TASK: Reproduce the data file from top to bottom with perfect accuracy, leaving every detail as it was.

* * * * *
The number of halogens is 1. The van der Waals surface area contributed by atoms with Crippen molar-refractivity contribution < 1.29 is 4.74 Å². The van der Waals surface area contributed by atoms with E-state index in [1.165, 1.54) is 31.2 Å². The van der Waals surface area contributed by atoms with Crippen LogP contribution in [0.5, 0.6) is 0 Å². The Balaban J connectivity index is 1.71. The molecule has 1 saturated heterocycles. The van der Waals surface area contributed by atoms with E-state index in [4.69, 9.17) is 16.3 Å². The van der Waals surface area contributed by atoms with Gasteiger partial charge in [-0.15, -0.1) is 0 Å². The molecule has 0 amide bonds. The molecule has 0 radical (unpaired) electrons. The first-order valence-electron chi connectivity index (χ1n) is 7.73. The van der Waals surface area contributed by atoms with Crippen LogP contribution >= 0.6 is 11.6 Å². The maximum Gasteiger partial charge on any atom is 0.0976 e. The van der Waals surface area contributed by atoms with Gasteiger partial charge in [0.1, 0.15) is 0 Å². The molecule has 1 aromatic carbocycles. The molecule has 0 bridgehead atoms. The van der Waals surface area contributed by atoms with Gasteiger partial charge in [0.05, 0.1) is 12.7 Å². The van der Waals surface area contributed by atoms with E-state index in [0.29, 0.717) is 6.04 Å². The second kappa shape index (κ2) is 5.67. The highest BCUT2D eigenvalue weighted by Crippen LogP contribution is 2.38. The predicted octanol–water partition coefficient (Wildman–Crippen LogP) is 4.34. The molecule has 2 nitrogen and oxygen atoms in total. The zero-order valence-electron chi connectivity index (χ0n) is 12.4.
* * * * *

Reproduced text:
The number of halogens is 1. The van der Waals surface area contributed by atoms with Crippen molar-refractivity contribution < 1.29 is 4.74 Å². The van der Waals surface area contributed by atoms with E-state index in [1.165, 1.54) is 31.2 Å². The van der Waals surface area contributed by atoms with Crippen LogP contribution in [0.5, 0.6) is 0 Å². The Balaban J connectivity index is 1.71. The molecule has 1 saturated heterocycles. The van der Waals surface area contributed by atoms with E-state index in [4.69, 9.17) is 16.3 Å². The van der Waals surface area contributed by atoms with Gasteiger partial charge in [-0.15, -0.1) is 0 Å². The molecule has 0 amide bonds. The molecule has 0 radical (unpaired) electrons. The first-order valence-electron chi connectivity index (χ1n) is 7.73. The van der Waals surface area contributed by atoms with Crippen LogP contribution >= 0.6 is 11.6 Å². The maximum Gasteiger partial charge on any atom is 0.0976 e. The van der Waals surface area contributed by atoms with Gasteiger partial charge in [0.1, 0.15) is 0 Å². The molecule has 1 aromatic carbocycles. The molecule has 0 bridgehead atoms. The van der Waals surface area contributed by atoms with Gasteiger partial charge in [0.05, 0.1) is 12.7 Å². The van der Waals surface area contributed by atoms with E-state index in [0.29, 0.717) is 6.04 Å². The second kappa shape index (κ2) is 5.67. The highest BCUT2D eigenvalue weighted by Crippen LogP contribution is 2.38. The predicted octanol–water partition coefficient (Wildman–Crippen LogP) is 4.34. The molecule has 2 nitrogen and oxygen atoms in total. The zero-order valence-electron chi connectivity index (χ0n) is 12.4.